Active monitoring is one of the core security recommendations to help prevent unauthorized access to sensitive systems and information. It is a requirement of a wide variety of compliance regulations such as PCI-DSS, HIPAA/HITECH Act, GLBA/FFIEC, FISMA, and many others. From a security perspective, active monitoring makes it into the SANS Top 20 list of things you should do, and is a key recommendation from the US Cyber Security teams.
- Centralize security events from all servers and PCs
- Perform real-time collection to one central repository
- Real-time monitoring of events
- Conduct real-time event correlation for pattern recognition
- Store events in historical archives for forensics
- Pro-actively alert the security team for possible breaches
- Provide event query and reporting services
To meet these requirements for active monitoring, the IBM i can’t be an island of event information. IBM i security events must be consolidated with event information for all of your PCs, servers, and network devices to get a complete picture. Because the volume of events is typically quite large, most organizations will deploy a centralized log collection server combined with a SIEM solution that provides event correlation, real-time monitoring, alerting, and log collection archival.
One of the biggest challenges for IBM i customers is the large number of sources for log information. These include:
- IBM Security Audit Journal QAUDJRN
- System operator message queue (QSYSOPR, QSYSMSG)
- System history message file QHST
- IBM exit points (SQL, Telnet, FTP, and many more)
- Linux/Unix style logs (Apache, OpenSSH, Perl, PHP, etc.)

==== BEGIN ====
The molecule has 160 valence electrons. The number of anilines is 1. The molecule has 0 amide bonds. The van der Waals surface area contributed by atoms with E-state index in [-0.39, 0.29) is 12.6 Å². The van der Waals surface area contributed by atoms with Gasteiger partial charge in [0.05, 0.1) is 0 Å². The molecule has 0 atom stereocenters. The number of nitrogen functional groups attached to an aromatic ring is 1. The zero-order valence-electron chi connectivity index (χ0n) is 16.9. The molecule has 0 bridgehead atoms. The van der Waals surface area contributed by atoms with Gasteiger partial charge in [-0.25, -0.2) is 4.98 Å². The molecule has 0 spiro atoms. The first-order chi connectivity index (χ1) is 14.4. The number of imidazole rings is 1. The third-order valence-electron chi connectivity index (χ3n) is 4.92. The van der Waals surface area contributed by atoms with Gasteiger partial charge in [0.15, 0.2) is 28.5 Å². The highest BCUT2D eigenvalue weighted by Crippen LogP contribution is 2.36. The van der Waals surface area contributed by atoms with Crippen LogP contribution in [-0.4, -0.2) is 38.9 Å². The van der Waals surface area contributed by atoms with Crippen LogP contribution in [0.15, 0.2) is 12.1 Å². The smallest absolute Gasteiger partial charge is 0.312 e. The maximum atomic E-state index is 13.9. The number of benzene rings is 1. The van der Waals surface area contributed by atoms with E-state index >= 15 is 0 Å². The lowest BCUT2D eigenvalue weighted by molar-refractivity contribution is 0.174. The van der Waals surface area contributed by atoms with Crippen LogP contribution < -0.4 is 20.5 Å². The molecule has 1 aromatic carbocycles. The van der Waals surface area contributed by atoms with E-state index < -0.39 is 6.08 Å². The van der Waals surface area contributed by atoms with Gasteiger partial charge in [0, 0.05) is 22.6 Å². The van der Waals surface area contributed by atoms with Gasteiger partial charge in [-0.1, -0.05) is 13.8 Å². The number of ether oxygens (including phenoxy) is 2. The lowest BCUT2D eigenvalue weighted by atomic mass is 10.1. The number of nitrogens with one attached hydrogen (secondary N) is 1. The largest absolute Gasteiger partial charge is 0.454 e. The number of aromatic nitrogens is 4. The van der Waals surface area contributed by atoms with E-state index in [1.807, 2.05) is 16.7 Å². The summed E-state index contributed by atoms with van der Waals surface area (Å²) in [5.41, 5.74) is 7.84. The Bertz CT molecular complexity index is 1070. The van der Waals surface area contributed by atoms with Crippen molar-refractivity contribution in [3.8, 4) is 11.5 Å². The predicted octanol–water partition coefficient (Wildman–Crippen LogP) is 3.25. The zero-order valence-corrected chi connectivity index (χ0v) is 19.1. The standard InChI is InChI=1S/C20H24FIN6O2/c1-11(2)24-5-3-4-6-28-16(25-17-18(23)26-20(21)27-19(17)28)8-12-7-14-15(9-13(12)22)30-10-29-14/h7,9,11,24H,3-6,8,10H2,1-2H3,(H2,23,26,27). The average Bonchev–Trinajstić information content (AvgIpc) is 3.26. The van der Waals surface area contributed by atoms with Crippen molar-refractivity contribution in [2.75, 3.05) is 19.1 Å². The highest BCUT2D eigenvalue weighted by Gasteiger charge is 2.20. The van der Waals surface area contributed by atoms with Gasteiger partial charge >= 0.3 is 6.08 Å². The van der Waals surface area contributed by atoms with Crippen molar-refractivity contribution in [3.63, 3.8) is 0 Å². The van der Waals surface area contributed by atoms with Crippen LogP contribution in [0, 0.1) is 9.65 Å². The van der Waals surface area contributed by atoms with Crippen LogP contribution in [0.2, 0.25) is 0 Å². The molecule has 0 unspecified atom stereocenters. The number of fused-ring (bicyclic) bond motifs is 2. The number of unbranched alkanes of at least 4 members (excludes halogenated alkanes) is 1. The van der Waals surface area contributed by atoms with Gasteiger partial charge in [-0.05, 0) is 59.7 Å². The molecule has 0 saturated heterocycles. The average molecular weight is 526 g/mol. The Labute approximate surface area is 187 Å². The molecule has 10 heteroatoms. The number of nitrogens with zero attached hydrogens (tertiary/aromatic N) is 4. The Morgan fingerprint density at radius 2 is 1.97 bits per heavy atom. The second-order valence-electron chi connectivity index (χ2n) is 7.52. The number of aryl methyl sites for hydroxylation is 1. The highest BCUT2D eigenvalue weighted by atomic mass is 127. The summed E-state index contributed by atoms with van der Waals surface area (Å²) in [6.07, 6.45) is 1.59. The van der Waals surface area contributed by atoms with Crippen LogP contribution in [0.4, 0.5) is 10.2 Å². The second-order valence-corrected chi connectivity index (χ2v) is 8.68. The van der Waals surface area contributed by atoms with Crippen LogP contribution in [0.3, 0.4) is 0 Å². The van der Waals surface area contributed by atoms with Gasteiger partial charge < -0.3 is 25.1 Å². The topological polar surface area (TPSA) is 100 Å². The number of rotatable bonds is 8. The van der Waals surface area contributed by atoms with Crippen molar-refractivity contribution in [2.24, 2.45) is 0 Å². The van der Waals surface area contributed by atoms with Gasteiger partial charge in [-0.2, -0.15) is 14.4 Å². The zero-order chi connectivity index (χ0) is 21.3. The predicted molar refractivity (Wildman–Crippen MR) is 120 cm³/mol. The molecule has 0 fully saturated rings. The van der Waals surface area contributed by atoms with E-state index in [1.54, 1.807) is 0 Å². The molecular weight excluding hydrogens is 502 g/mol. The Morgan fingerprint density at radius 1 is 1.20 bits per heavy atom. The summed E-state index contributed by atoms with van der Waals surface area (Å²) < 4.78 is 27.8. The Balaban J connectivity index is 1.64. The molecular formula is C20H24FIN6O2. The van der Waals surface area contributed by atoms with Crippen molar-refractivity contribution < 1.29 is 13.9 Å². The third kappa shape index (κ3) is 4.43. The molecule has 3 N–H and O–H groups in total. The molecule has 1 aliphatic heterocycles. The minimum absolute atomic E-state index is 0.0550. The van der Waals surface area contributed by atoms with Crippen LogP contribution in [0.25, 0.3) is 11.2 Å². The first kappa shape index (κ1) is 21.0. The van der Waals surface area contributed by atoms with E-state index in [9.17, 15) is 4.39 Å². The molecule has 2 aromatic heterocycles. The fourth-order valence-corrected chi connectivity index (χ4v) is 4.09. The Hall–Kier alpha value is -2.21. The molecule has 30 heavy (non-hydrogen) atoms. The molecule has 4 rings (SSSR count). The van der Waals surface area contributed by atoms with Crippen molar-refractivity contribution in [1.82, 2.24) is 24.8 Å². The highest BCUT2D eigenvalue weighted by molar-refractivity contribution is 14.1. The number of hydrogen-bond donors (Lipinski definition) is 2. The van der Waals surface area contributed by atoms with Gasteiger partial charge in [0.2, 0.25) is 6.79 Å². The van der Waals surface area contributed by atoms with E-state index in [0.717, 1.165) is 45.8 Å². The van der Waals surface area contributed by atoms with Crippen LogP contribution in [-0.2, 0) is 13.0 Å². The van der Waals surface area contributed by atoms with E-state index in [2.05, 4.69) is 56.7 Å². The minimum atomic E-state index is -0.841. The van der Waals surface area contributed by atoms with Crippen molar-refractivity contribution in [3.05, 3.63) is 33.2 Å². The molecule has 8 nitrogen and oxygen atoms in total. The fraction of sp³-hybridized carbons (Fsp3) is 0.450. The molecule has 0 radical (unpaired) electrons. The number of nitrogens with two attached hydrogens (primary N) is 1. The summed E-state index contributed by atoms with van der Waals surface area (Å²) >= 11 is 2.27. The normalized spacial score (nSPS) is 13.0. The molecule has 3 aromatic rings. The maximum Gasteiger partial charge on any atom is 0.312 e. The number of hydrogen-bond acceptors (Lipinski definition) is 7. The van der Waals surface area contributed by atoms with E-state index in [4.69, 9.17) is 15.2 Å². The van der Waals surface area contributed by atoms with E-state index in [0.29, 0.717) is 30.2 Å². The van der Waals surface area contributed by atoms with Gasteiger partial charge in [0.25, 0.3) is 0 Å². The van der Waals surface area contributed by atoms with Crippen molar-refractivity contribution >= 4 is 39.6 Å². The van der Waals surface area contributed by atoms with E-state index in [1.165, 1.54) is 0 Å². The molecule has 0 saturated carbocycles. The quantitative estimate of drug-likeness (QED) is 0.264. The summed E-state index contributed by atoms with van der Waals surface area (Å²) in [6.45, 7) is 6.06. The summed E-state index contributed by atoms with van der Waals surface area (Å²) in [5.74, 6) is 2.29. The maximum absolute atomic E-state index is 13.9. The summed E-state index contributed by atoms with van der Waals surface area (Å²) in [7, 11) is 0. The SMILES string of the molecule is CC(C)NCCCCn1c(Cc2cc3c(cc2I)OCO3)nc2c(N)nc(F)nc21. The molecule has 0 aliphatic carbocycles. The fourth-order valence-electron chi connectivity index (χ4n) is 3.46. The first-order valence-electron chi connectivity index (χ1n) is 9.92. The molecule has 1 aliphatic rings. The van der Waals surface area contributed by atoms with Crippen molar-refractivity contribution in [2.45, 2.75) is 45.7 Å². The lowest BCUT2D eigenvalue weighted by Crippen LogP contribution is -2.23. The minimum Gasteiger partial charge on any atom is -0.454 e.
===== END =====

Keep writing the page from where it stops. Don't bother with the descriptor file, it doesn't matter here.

- DB2 column access
- User and ISV applications
A good security event collection strategy will have to address all of these sources. Added to the large number or sources are some additional challenges:
- Security event collection applications are not provided by IBM. They must be written by in-house developers or acquired from third parties.
- Security information is in non-standard, proprietary IBM formats.
- There are no native communications applications to securely transmit event information to a log collection or SIEM server.
- There is no application management structure (start, stop, re-start, audit, etc) for log collection activities.
Alliance LogAgent helps IBM i customers meet all of these challenges. It collects security event information from all significant log sources, converts information to industry standard formats including the syslog format (RFC 3164) and Common Event format (CEF), provides filtering options for messages, and securely transmits them to the log collection server or SIEM solution. Alliance LogAgent keeps track of event sources and won’t skip messages due to an IPL or network outages.
Alliance LogAgent is compatible with all major log collection servers and SIEM solutions, and is an affordable solution for small organizations. View our webinar "IBM i Logging for Compliance and SIEM Integration" to learn more about meeting compliance regulations and sending logs to any SIEM.